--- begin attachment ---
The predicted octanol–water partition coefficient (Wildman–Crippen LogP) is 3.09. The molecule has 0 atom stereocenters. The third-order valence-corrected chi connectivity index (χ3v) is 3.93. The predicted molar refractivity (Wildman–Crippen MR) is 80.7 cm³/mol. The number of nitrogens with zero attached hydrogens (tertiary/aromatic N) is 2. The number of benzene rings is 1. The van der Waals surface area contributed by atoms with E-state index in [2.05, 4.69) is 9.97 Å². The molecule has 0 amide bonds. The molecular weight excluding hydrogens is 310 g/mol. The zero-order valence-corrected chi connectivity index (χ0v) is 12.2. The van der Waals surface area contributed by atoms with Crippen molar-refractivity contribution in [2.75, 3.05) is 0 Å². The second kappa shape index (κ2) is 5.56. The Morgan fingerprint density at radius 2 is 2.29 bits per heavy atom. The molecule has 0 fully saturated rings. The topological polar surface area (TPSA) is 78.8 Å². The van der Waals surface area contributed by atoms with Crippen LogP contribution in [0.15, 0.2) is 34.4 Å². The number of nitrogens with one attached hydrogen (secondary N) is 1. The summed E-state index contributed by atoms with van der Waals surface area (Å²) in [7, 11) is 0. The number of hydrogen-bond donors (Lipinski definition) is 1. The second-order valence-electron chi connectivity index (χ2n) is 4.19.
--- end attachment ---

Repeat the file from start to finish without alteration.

The predicted octanol–water partition coefficient (Wildman–Crippen LogP) is 3.09. The molecule has 0 atom stereocenters. The third-order valence-corrected chi connectivity index (χ3v) is 3.93. The predicted molar refractivity (Wildman–Crippen MR) is 80.7 cm³/mol. The number of nitrogens with zero attached hydrogens (tertiary/aromatic N) is 2. The number of benzene rings is 1. The van der Waals surface area contributed by atoms with E-state index in [2.05, 4.69) is 9.97 Å². The molecule has 0 amide bonds. The molecular weight excluding hydrogens is 310 g/mol. The zero-order valence-corrected chi connectivity index (χ0v) is 12.2. The van der Waals surface area contributed by atoms with Crippen molar-refractivity contribution in [2.75, 3.05) is 0 Å². The second kappa shape index (κ2) is 5.56. The Morgan fingerprint density at radius 2 is 2.29 bits per heavy atom. The molecule has 0 fully saturated rings. The topological polar surface area (TPSA) is 78.8 Å². The van der Waals surface area contributed by atoms with Crippen LogP contribution in [0.15, 0.2) is 34.4 Å². The number of nitrogens with one attached hydrogen (secondary N) is 1. The summed E-state index contributed by atoms with van der Waals surface area (Å²) in [7, 11) is 0. The number of hydrogen-bond donors (Lipinski definition) is 1. The second-order valence-electron chi connectivity index (χ2n) is 4.19.